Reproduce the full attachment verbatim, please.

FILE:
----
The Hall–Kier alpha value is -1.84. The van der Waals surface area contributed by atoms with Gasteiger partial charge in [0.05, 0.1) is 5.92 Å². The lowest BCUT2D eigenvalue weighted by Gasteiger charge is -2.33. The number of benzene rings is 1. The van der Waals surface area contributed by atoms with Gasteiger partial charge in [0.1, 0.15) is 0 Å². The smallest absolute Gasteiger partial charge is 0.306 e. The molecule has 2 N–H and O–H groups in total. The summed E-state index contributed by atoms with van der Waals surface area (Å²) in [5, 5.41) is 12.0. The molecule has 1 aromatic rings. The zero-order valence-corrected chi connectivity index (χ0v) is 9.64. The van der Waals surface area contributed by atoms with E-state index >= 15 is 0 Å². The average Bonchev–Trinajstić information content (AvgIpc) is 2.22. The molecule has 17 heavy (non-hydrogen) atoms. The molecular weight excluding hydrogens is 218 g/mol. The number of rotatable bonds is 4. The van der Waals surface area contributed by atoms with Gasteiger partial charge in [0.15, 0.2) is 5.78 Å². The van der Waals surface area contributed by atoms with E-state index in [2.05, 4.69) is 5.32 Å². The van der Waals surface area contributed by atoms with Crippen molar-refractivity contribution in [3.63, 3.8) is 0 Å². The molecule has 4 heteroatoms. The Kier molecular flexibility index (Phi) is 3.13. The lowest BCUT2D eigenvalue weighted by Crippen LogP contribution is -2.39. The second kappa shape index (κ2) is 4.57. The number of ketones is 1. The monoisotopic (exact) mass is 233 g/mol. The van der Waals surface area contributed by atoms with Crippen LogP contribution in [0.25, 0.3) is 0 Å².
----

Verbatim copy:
The Hall–Kier alpha value is -1.84. The van der Waals surface area contributed by atoms with Gasteiger partial charge in [0.05, 0.1) is 5.92 Å². The lowest BCUT2D eigenvalue weighted by Gasteiger charge is -2.33. The number of benzene rings is 1. The van der Waals surface area contributed by atoms with Gasteiger partial charge in [0.1, 0.15) is 0 Å². The smallest absolute Gasteiger partial charge is 0.306 e. The molecule has 2 N–H and O–H groups in total. The summed E-state index contributed by atoms with van der Waals surface area (Å²) in [5, 5.41) is 12.0. The molecule has 1 aromatic rings. The zero-order valence-corrected chi connectivity index (χ0v) is 9.64. The van der Waals surface area contributed by atoms with E-state index >= 15 is 0 Å². The average Bonchev–Trinajstić information content (AvgIpc) is 2.22. The molecule has 17 heavy (non-hydrogen) atoms. The molecular weight excluding hydrogens is 218 g/mol. The number of rotatable bonds is 4. The van der Waals surface area contributed by atoms with Gasteiger partial charge in [0.15, 0.2) is 5.78 Å². The van der Waals surface area contributed by atoms with E-state index in [2.05, 4.69) is 5.32 Å². The van der Waals surface area contributed by atoms with Crippen molar-refractivity contribution in [3.63, 3.8) is 0 Å². The molecule has 4 heteroatoms. The Kier molecular flexibility index (Phi) is 3.13. The lowest BCUT2D eigenvalue weighted by Crippen LogP contribution is -2.39. The second kappa shape index (κ2) is 4.57. The number of ketones is 1. The monoisotopic (exact) mass is 233 g/mol. The van der Waals surface area contributed by atoms with Crippen LogP contribution in [0.25, 0.3) is 0 Å².